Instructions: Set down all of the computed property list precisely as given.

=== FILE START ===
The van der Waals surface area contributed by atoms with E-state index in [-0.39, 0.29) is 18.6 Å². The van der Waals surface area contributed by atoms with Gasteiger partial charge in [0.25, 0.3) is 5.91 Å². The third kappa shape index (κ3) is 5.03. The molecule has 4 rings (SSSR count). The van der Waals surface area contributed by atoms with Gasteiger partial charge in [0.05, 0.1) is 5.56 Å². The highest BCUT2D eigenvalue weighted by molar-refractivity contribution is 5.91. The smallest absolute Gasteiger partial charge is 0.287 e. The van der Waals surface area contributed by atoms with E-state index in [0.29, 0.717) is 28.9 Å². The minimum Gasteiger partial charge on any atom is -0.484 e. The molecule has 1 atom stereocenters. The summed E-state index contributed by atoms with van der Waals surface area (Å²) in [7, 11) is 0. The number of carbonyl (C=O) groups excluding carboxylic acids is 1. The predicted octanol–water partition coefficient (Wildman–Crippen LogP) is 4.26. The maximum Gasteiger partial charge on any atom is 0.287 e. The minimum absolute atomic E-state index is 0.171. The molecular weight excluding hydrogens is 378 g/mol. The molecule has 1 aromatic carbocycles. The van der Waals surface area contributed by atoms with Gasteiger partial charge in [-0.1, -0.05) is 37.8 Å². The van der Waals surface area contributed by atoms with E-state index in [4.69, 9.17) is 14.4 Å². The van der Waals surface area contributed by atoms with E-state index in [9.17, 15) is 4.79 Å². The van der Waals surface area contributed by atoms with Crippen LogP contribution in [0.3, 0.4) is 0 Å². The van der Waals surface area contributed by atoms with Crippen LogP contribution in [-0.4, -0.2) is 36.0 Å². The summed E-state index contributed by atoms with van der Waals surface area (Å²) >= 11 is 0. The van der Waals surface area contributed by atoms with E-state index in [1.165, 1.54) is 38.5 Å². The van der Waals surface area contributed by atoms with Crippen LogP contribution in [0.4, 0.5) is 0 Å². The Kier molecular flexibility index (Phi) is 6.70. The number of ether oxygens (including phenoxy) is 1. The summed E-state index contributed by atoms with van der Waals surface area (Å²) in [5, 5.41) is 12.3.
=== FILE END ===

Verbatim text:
The van der Waals surface area contributed by atoms with E-state index in [-0.39, 0.29) is 18.6 Å². The van der Waals surface area contributed by atoms with Gasteiger partial charge in [0.25, 0.3) is 5.91 Å². The third kappa shape index (κ3) is 5.03. The molecule has 4 rings (SSSR count). The van der Waals surface area contributed by atoms with Gasteiger partial charge in [0.05, 0.1) is 5.56 Å². The highest BCUT2D eigenvalue weighted by molar-refractivity contribution is 5.91. The smallest absolute Gasteiger partial charge is 0.287 e. The van der Waals surface area contributed by atoms with E-state index in [0.29, 0.717) is 28.9 Å². The minimum Gasteiger partial charge on any atom is -0.484 e. The molecule has 1 atom stereocenters. The summed E-state index contributed by atoms with van der Waals surface area (Å²) in [7, 11) is 0. The number of carbonyl (C=O) groups excluding carboxylic acids is 1. The predicted octanol–water partition coefficient (Wildman–Crippen LogP) is 4.26. The maximum Gasteiger partial charge on any atom is 0.287 e. The minimum absolute atomic E-state index is 0.171. The molecular weight excluding hydrogens is 378 g/mol. The molecule has 1 aromatic carbocycles. The van der Waals surface area contributed by atoms with Gasteiger partial charge in [-0.1, -0.05) is 37.8 Å². The van der Waals surface area contributed by atoms with E-state index in [4.69, 9.17) is 14.4 Å². The van der Waals surface area contributed by atoms with E-state index in [9.17, 15) is 4.79 Å². The van der Waals surface area contributed by atoms with Crippen LogP contribution in [0.3, 0.4) is 0 Å². The van der Waals surface area contributed by atoms with Crippen LogP contribution in [-0.4, -0.2) is 36.0 Å². The summed E-state index contributed by atoms with van der Waals surface area (Å²) >= 11 is 0. The van der Waals surface area contributed by atoms with E-state index in [1.165, 1.54) is 38.5 Å². The van der Waals surface area contributed by atoms with Crippen LogP contribution in [0.4, 0.5) is 0 Å². The Kier molecular flexibility index (Phi) is 6.70. The number of ether oxygens (including phenoxy) is 1. The summed E-state index contributed by atoms with van der Waals surface area (Å²) in [5, 5.41) is 12.3.